“I’m a simple man … [and] life is very simple,” Max Webb said. “Only problem we have is people make it complicated.”
Webb, a home builder and philanthropist, addressed approximately 500 people as he accepted the Eternal Flame Award during March of the Living’s Tribute to Life Gala at the Beverly Wilshire Hotel on March 21. And while the audience laughed at his comment, a measure of seriousness undercut the remark.
Webb survived 12 labor camps and six concentration camps; he had face-to-face encounters with Josef Mengele, the Auschwitz doctor known for conducting human experiments on camp inmates; and he survived a death march in 1944.
Liberated from Waldenburg on May 8, 1945, Webb married Sala Shapell that same year and soon had two daughters. In 1952, he and his family immigrated to the United States, eventually settling in Los Angeles. In 1955, he co-founded a private home-building company with his brothers-in-law, Nathan and David Shapell. The success of the company, now known as Shapell Homes, has enabled Webb to make good on the vow he made many years ago to help the Jewish people.
“In my life, I’ve solved a lot of problems,” said Webb, who recently turned 95.
Indeed, his donations have funded scholarships for March of the Living as well as construction and activities at Bar-Ilan University and Tel Aviv University; synagogues, including Beth Chayim Chadashim and Congregation Beth Israel; Cedars-Sinai Medical Center; and the United States Holocaust Memorial Museum.
Video presentations at the gala highlighted moments from Webb’s life and past March of the Living programs.
Rabbi David Wolpe of Sinai Temple, who presented Webb with the award, described him as a dancer, a builder and a lover of the Jewish community.
Webb was once a dance teacher and he continues to dance until this day, Wolpe said. “Even now you see in the grace of his movements, and the grace of his life; he never stopped dancing.”
Among the speakers at the March of the Living gala were Bruce Powell, founding head of school of New Community Jewish High School; Jeffrey Gunter, vice chairman of March of the Living International’s national advisory board; Harry Zimmerman, chairman of March of the Living International’s western region; and Maya Cohen, a 2004 March of the Living participant.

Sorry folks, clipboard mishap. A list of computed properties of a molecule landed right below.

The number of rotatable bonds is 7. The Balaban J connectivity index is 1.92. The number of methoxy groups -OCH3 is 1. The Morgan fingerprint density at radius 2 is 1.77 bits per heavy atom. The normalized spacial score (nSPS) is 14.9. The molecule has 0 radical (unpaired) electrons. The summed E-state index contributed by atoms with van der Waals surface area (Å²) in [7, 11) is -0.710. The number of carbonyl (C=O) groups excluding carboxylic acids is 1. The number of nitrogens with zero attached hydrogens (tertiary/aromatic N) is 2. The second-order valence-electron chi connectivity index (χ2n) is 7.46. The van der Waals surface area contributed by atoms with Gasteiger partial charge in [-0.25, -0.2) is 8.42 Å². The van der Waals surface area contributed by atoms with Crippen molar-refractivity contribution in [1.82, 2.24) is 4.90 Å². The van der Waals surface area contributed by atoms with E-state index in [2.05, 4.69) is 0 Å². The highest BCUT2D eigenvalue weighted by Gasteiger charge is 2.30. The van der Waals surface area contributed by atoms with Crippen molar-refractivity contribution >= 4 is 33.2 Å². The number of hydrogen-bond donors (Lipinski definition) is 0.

Also at the event was retired U.S. Army Sgt. Rick Carrier, who offered a complementary narrative to Webb’s story of survival.
On April 10, 1945, the day Carrier turned 20 years old, he was on a search for engineering supplies and equipment left behind by the Nazis in Weimar, Germany, when he discovered the Buchenwald concentration camp. He helped liberate the prisoners by blowing up the gate’s lock.
“I went from being a teenager to an adult very fast, so fast that it scared the s—- out of me,” Carrier said.
Carrier’s presence at the gala marked a new beginning for March of the Living. This year, the program celebrates its 25th anniversary, and, for the first time, concentration camp liberators, Carrier included, will accompany the teenagers, survivors and educators participating in the march.
A delegation of high school students from Milken Community High School and New Community Jewish High School, who will be participating in the April 16-30 March of the Living this year, walked onto the hotel ballroom stage wrapped in Israeli flags.
Of the 10,000 students worldwide participating in March of the Living this year, 202 are from Los Angeles.
BJE, Builders of Jewish Education, a beneficiary of The Jewish Federation of Greater Los Angeles, runs the trips locally. More than $100,000 in scholarship money was distributed to the participating L.A. students this year.
Nine survivors will accompany March of the Living’s L.A. contingent this year, along with David Cohen, a camp liberator from Southern California. However, with each passing year, as the survivors age, it becomes increasingly difficult for them to participate in what is a physically and emotionally demanding trip.
“So, what happens is,” Monise Neumann, director, BJE March of the Living, said, “the staff and kids who have gone before, who then become staff, will become the storytellers.”